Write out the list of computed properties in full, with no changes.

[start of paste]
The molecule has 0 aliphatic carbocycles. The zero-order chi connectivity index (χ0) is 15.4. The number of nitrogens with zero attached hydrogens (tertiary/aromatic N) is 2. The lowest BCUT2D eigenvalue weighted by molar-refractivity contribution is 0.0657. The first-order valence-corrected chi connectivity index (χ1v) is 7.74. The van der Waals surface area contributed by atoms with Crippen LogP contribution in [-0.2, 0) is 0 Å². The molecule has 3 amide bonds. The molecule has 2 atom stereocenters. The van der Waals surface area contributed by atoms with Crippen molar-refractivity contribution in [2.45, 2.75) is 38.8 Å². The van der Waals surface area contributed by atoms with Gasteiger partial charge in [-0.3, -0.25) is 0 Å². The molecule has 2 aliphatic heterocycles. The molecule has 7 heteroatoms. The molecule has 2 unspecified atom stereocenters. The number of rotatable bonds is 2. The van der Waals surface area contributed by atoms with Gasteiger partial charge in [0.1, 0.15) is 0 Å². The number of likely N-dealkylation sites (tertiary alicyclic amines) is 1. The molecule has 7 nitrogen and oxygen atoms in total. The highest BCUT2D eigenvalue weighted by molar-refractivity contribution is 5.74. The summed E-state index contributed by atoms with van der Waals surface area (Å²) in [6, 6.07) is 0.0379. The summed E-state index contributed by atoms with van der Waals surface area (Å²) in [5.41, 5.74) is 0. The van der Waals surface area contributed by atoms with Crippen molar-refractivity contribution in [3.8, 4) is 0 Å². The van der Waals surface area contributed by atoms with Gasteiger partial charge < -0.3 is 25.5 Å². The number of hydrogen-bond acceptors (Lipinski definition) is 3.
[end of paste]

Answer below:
The molecule has 0 aliphatic carbocycles. The zero-order chi connectivity index (χ0) is 15.4. The number of nitrogens with zero attached hydrogens (tertiary/aromatic N) is 2. The lowest BCUT2D eigenvalue weighted by molar-refractivity contribution is 0.0657. The first-order valence-corrected chi connectivity index (χ1v) is 7.74. The van der Waals surface area contributed by atoms with Crippen LogP contribution in [-0.2, 0) is 0 Å². The molecule has 3 amide bonds. The molecule has 2 atom stereocenters. The van der Waals surface area contributed by atoms with Crippen molar-refractivity contribution in [2.45, 2.75) is 38.8 Å². The van der Waals surface area contributed by atoms with Gasteiger partial charge in [-0.3, -0.25) is 0 Å². The molecule has 2 aliphatic heterocycles. The molecule has 7 heteroatoms. The molecule has 2 unspecified atom stereocenters. The number of rotatable bonds is 2. The van der Waals surface area contributed by atoms with Gasteiger partial charge in [0.1, 0.15) is 0 Å². The number of likely N-dealkylation sites (tertiary alicyclic amines) is 1. The molecule has 7 nitrogen and oxygen atoms in total. The highest BCUT2D eigenvalue weighted by molar-refractivity contribution is 5.74. The summed E-state index contributed by atoms with van der Waals surface area (Å²) in [6, 6.07) is 0.0379. The summed E-state index contributed by atoms with van der Waals surface area (Å²) in [5.41, 5.74) is 0. The van der Waals surface area contributed by atoms with Crippen molar-refractivity contribution in [3.8, 4) is 0 Å². The van der Waals surface area contributed by atoms with Gasteiger partial charge < -0.3 is 25.5 Å². The number of hydrogen-bond acceptors (Lipinski definition) is 3.